I doubt that Musharraf’s team would be able to match our achievement in the tax field. We did it by recruiting more people in the tax department, not reducing the number. Somebody is sabotaging Musharraf regime’s efforts by giving wrong advice to sack tax collectors. The decision to terminate the contract with the Swiss pre-shipment firms was also a wrong one. They helped us to increase our income tremendously. The chartered accountants’ report shows that for every rupee previously collected through customs, they collected six extra, which is phenomenal.
Since our dismissal, governmental policies have been myopic. Their aim has been to drive away foreign and domestic investment, without which the economy cannot grow. Moreover, the prices of utilities are so high that it is difficult for Pakistan to compete internationally. I have a plan to bring down utility prices but this is dovetailed to a larger post-cold war identity for Pakistan, its people and its armed forces.
I was sorry to hear that Musharaf has been briefed to believe that armed forces personnel harassing small people can make a difference in tax collection. As I said, the PPP made a difference without hounding ordinary citizens and the figures prove it. Pakistan is one of the most heavily taxed countries. The taxes are indirect, rather than direct. For example, the huge petroleum bill is an indirect tax. I disagree that out of 140 million people, 1200,000 are a small number to pay direct taxes. I will give a breakdown. Sixty per cent of our population is under eighteen and not working. That leaves 40 per cent of which one half, the women, do not work. That brings the taxable portion to 20 per cent. Out of this, 60 per cent are poor farmers leaving eight per cent. Out of that, a sizeable number is either unemployed or working as labourers outside the tax bracket. That leaves only four per cent that could be taxed directly.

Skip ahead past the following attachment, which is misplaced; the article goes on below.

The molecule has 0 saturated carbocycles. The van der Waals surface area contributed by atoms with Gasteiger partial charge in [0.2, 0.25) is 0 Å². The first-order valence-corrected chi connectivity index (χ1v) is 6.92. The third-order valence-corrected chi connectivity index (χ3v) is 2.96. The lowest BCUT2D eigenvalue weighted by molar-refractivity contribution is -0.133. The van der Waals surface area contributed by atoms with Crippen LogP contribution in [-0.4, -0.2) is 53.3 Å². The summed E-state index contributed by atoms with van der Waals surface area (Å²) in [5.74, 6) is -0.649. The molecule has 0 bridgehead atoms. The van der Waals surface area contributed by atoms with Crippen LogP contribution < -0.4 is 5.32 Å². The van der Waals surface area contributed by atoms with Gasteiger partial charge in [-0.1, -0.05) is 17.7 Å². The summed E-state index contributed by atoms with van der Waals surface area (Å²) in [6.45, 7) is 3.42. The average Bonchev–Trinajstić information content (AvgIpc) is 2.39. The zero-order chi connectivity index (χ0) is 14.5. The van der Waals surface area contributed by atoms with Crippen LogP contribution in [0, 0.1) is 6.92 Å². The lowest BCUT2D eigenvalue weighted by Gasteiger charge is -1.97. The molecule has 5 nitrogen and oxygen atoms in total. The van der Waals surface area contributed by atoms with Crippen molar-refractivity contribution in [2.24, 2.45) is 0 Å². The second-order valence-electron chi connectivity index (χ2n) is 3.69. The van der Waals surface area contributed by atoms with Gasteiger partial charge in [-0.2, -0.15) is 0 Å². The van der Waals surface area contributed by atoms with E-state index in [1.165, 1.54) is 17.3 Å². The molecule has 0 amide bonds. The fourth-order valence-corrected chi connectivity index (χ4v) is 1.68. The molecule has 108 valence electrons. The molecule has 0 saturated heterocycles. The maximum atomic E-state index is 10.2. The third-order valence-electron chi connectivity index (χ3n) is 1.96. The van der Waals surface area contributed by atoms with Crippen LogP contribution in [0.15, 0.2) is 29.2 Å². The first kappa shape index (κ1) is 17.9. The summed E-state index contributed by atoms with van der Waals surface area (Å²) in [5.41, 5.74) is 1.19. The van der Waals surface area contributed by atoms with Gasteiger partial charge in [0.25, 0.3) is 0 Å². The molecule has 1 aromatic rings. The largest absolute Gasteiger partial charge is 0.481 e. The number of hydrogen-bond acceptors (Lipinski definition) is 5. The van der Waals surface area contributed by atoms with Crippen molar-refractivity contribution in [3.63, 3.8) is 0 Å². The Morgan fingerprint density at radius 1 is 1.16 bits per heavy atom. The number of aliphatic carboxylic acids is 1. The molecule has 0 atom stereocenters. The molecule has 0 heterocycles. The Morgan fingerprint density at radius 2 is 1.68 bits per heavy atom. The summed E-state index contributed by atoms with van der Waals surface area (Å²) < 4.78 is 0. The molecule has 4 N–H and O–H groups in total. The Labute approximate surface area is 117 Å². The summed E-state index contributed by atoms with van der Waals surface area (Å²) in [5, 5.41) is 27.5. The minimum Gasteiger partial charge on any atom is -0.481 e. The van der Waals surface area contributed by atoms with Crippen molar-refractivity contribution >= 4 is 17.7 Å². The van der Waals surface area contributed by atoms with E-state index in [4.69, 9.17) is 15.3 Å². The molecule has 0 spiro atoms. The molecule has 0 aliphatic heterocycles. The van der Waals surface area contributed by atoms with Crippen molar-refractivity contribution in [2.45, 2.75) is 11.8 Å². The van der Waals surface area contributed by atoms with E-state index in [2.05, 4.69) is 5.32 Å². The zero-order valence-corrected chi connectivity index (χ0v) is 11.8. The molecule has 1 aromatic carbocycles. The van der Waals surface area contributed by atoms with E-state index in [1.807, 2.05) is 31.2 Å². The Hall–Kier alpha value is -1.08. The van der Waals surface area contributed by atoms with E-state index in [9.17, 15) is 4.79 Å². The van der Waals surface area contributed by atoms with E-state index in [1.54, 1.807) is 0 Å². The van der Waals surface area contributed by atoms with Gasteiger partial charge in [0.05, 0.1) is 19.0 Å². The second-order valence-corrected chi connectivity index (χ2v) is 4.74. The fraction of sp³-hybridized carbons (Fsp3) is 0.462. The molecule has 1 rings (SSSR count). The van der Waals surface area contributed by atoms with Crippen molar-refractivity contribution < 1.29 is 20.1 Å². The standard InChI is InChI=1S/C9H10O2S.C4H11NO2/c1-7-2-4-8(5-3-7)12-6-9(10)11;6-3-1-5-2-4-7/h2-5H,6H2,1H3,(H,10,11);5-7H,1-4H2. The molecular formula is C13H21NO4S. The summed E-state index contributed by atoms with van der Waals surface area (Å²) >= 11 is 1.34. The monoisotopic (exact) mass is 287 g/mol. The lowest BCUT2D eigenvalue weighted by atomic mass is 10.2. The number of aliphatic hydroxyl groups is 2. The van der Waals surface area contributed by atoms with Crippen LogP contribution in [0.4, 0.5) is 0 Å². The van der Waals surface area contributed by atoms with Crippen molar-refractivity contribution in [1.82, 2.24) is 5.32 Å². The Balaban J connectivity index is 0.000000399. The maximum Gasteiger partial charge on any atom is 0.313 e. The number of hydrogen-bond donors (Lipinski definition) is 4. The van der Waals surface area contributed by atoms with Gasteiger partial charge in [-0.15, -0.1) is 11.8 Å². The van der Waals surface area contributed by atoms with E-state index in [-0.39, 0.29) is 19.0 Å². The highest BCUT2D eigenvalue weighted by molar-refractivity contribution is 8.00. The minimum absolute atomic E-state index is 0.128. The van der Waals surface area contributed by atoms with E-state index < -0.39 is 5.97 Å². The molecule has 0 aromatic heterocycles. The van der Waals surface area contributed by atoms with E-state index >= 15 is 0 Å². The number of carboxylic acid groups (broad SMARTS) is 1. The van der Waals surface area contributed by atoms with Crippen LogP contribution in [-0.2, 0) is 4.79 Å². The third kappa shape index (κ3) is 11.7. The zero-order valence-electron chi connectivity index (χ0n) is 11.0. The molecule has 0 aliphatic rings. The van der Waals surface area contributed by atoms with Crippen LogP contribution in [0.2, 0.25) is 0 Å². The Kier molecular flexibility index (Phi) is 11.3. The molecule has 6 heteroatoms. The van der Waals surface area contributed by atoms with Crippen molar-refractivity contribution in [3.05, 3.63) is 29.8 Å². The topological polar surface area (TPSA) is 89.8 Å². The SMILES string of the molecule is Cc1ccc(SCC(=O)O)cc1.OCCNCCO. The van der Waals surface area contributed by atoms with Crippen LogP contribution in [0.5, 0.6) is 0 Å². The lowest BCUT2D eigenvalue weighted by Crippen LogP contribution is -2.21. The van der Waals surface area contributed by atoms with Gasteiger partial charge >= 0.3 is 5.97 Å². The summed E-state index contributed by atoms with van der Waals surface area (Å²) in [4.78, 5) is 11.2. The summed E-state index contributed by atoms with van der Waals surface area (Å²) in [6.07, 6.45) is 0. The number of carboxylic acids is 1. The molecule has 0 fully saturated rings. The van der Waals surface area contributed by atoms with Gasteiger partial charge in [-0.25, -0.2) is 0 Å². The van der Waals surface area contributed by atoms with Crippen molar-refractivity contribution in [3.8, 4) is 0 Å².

Out of this four per cent, we can see those with surplus capital through other indicators. For example, the total number of shops earmarked for tax survey is half a million. If there are only half a million taxable shops in a country of 140 millions, it proves how few have buying power. This shows how narrow is the taxation base. Having a national tax number is good, a policy we had devised. Increasing tax revenues is also good so long as it is done in a logical and rational manner. However, the amount cannot bail us out. We have to tackle the issue of debt and defence. There is nothing left to cut in other areas.
Q: How can any government–yours, Sharif’s or Musharraf’s–could succeed and eradicate poverty when our total revenues cannot even meet the defence expenditure and debt servicing?
BB: You are right. It is an almost impossible situation given the mess created in the last four years. However, I am an optimist and believe that given the prayers of the people, an understanding of geopolitics, a post-cold war identity for the country and its armed forces, we can overcome the present difficulties.
Q: Where did Nawaz Sharif go wrong? He had the heaviest of mandates, a president, COAS and chief justice of his choosing and yet he lost everything including democracy?